JOHN COUTTS, an ungodly sea captain, lay dying in his cabin in mid-ocean. He felt helpless and alone, and shrank back as the dread of eternity seemed to close in upon him. Calling the first mate he asked: "Williams, can't you get down on your knees and pray for me? As you know, I've led a wicked life, and I'm afraid this is the end!"
But the first mate was not a praying man, and said he just couldn't do it, though he surely would if he could. The captain then called for the second mate, and in a frantic voice pleaded, "Ask God to have mercy on my soul." "I wish I could, Captain," he replied, "but I've never prayed in my life."
"Then see if somebody on board has a Bible," the captain pleaded. "See if somebody can read the Bible to me!" They searched the ship for someone who could pray, or at least had a Bible. They were about to give up the search, when a sailor said that he had seen the cook's boy, reading a book that looked like a Bible. The first mate located the cook's boy, Willie Platt, in the galley. He finally admitted, rather timidly, that he had a Bible. "Then take it, my boy," said the mate, "and hasten to the captain's cabin. He wants you."
As Willie entered the cabin, the captain lay still, the pallor of death already upon his face. Seeing the boy, he rallied and cried out, "Is that a Bible, my boy?" "Yes, Captain." "Then sit down, lad, and see if you can find something that will help me, for I'm afraid I'm going to die soon. See if you can find something about God having mercy on a sinner like me."
Willie wished he knew his Bible better. He could only think of one verse, one in the 53rd chapter of Isaiah that his mother used to read to him. He turned hopefully to this wonderful chapter which sets forth so fully God's love for poor sinners such as John Coutts, and started to read. Reading slowly, he came to the fifth verse, "But he was wounded for our transgressions, he was bruised for our iniquities: the chastisement of our peace was upon him; and with his stripes we are healed." The poor captain listening now for his very life, realizing this was his last chance to be saved, lifted up his hand and said, "Stop, my lad! That sounds like it! Read that again."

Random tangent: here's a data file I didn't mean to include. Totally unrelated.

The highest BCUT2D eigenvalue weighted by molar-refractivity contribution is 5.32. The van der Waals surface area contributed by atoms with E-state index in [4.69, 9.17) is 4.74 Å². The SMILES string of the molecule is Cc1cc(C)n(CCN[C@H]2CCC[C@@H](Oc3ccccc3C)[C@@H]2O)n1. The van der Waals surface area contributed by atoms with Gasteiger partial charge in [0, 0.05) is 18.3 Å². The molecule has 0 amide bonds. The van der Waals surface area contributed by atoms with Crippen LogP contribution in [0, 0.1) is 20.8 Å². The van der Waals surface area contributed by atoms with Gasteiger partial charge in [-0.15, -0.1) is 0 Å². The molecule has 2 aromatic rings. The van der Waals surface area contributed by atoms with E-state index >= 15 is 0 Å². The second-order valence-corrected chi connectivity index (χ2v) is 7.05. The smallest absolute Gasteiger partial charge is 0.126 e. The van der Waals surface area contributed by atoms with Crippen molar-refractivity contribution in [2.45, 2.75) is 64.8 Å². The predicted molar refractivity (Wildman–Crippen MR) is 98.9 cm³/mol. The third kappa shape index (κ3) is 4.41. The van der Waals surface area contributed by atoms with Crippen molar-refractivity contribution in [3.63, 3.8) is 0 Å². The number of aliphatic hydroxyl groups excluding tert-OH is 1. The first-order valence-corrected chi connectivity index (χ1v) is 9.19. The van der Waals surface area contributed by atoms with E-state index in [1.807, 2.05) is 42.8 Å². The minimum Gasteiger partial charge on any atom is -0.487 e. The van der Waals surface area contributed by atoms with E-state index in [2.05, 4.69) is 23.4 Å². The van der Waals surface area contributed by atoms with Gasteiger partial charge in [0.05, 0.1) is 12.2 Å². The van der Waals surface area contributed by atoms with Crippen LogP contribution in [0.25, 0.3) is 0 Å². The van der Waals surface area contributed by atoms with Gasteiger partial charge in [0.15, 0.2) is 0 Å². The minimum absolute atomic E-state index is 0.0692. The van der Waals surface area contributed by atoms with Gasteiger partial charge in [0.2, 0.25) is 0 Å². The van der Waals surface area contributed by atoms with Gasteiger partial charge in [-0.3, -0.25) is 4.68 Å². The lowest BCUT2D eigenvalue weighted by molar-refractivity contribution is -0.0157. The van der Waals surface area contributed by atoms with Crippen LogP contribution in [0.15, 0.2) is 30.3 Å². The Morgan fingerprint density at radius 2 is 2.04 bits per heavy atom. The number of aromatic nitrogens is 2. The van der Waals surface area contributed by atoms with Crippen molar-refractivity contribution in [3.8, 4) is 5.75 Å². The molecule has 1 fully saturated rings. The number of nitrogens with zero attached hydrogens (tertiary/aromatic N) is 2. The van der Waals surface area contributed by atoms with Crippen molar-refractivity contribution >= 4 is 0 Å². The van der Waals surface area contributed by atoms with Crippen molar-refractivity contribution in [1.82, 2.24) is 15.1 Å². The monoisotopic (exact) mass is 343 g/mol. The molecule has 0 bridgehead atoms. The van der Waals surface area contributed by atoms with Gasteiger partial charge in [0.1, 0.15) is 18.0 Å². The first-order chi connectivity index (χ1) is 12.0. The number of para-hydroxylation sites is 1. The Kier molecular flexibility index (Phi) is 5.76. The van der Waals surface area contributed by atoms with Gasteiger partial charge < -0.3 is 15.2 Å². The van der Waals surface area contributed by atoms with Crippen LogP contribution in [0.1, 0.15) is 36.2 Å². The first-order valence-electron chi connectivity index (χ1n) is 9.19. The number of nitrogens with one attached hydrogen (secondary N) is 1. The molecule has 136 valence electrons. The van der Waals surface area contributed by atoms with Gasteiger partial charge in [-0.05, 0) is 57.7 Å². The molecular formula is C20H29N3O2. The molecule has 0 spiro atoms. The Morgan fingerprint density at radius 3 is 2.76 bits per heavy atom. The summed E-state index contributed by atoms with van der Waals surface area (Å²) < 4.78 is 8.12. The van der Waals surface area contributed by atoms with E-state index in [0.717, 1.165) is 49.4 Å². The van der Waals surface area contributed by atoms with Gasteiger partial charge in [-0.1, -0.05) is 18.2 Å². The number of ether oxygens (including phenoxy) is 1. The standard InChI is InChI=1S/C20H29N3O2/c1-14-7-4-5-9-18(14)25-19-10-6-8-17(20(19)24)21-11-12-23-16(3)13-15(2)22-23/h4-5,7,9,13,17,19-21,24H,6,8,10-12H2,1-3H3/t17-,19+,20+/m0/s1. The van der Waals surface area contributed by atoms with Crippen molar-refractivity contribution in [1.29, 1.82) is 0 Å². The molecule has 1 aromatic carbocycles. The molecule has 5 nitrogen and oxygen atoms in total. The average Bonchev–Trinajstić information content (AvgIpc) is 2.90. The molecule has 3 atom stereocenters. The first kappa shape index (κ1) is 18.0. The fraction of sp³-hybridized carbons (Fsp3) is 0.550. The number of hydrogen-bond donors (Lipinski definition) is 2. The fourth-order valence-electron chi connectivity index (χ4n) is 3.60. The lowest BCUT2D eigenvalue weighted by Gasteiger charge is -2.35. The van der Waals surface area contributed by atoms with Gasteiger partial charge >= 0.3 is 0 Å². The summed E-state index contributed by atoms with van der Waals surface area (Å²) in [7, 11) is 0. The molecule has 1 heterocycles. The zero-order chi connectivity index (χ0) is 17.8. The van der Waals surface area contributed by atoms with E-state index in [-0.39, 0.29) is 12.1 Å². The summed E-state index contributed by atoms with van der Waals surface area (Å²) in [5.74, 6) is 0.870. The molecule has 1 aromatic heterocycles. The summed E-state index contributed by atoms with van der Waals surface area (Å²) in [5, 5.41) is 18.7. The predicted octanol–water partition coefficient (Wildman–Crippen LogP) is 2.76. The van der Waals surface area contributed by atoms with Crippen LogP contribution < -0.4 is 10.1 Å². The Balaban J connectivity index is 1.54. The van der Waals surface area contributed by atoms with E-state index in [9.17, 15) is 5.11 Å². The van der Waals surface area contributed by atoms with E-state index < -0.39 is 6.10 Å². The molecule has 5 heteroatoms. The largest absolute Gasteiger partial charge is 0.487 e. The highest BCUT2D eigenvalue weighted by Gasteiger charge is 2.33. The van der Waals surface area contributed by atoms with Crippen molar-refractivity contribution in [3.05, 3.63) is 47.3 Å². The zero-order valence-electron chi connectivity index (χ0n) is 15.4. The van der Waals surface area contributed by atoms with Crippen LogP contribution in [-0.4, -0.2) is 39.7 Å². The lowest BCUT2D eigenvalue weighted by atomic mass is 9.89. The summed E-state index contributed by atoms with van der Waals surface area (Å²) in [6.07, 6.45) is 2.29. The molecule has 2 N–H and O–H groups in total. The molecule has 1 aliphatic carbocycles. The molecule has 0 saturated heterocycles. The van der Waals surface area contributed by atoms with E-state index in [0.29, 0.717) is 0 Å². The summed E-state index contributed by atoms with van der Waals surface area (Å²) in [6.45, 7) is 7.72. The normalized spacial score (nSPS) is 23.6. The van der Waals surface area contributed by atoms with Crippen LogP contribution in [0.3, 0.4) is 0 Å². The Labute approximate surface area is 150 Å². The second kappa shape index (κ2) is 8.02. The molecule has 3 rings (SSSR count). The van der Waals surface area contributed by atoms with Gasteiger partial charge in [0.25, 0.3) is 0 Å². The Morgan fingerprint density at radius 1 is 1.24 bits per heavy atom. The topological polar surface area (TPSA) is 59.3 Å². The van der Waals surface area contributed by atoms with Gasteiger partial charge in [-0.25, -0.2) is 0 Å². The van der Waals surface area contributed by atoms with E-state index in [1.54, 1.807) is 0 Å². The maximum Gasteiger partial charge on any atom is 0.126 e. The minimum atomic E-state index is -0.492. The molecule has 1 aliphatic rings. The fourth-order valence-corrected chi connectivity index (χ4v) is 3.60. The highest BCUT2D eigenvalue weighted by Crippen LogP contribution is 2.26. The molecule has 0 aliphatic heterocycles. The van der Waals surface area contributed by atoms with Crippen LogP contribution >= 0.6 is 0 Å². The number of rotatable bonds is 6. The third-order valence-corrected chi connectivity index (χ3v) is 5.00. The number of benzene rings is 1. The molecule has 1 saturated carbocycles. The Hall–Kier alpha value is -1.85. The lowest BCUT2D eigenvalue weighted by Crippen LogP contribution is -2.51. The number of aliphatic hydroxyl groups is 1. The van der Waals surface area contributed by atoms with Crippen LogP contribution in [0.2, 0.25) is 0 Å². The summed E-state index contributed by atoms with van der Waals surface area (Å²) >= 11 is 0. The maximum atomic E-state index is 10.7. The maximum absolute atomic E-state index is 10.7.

"Captain," replied Willie, "my mother used to have me put my name in that verse. May I put it in now, and read it the way she taught me?" "Certainly, sonny; put your name in, just where your mother told you and read it again." Reverently and slowly, the boy read it as follows: "But he, Jesus, was wounded for Willie Platt's transgressions, he was bruised for Willie Platt's iniquities: the chastisement of Willie Platt's peace was upon him; and with his stripes Willie Platt is healed."
When he had finished he felt the captain's hand upon his arm. "My boy," he said, "put your captain's name in, and read it again. Put in John Coutts! John Coutts!" Willie read again, very slowly: "But he was wounded for John Coutts' transgressions, he was bruised for John Coutts' iniquities: the chastisement of John Coutts' peace was upon him; and with his stripes John Coutts is healed."
The captain lay back on his pillow and repeated over and over those precious words of Isaiah 53:5, putting in his own name each time. The joy of heaven filled his soul as he laid hold by faith upon the Saviour, seeing that His great work on the cross was sufficient to pay for his sins. Before he fell asleep in Christ he witnessed to every man on board that he was saved, for the "chastisement" which he so richly deserved had fallen upon Another.
"But the gift of God is
eternal life through Jesus Christ our Lord."